Acceptance Is Freedom
Acceptance Is Freedom
Freedom is a word that we use so often, but what does it truly mean? Everyone has a different definition of what freedom is. Some believe that freedom is saying whatever you want without consequences or doing what you want without consequences, while others believe that freedom is about equality. However, author Ambrose Flack presents a new and refreshing viewpoint. In his short story, The Strangers That Came to Town, Ambrose Flack is showing that true freedom is about being accepted. Through various situations within the short story, Flack shows how the Duvitch family, a new immigrant family who move to the town, have limits on their freedom because they are not accepted by their new community.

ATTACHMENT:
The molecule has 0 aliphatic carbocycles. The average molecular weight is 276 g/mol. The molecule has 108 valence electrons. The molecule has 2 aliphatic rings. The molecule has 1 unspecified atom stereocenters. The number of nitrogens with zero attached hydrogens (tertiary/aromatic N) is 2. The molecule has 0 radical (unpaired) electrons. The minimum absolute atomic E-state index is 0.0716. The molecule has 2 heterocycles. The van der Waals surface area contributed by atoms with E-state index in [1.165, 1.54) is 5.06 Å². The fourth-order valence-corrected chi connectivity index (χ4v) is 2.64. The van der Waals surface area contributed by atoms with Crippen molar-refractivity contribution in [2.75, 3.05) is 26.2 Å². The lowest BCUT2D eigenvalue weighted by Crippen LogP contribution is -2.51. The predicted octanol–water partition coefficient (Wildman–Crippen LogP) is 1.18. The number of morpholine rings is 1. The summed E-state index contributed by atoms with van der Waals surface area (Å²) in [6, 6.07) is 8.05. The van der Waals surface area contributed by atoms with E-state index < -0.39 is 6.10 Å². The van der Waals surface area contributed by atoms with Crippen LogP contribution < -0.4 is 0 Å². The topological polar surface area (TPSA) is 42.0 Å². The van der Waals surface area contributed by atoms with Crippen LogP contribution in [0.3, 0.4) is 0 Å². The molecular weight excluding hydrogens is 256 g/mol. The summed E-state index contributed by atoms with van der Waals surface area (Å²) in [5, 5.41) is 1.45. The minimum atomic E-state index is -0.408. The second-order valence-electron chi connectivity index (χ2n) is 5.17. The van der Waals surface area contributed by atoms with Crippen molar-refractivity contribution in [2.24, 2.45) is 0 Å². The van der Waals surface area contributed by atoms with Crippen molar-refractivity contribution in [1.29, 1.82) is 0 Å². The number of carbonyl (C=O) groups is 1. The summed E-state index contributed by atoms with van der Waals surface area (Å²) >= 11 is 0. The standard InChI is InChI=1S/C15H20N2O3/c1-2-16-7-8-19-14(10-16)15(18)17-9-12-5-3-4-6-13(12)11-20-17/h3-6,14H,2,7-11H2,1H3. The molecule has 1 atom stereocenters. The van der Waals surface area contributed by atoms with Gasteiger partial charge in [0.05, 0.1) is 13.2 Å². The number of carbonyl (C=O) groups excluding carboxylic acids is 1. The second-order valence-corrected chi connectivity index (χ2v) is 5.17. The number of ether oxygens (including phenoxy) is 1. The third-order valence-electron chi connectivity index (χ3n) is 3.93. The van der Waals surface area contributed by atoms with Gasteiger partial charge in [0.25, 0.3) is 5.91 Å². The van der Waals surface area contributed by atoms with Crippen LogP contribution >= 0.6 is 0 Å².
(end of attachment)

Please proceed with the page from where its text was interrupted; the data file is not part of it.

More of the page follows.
When you are not accepted, life can be pretty miserable. You are feeling lonely, judged, and slightly offended, wondering what you did wrong. In the Strangers That Came to Town, this is the case of Mr. Duvitch. Mr. Duvitch is revealed to be a kind, humble, and generous man, but the town does not accept him for a variety of reasons. Syringa Street, the area in which the story is set, is described as a prosperous town, where most hold good jobs. However, in order to make money for his family, Mr. Duvitch works a less than desirable job, and is looked down upon by his peers for his occupation. He is “classified as an untouchable” (Flack) socially, because he is viewed as lesser and not worthy of the town’s attentions. This isolates him from the town.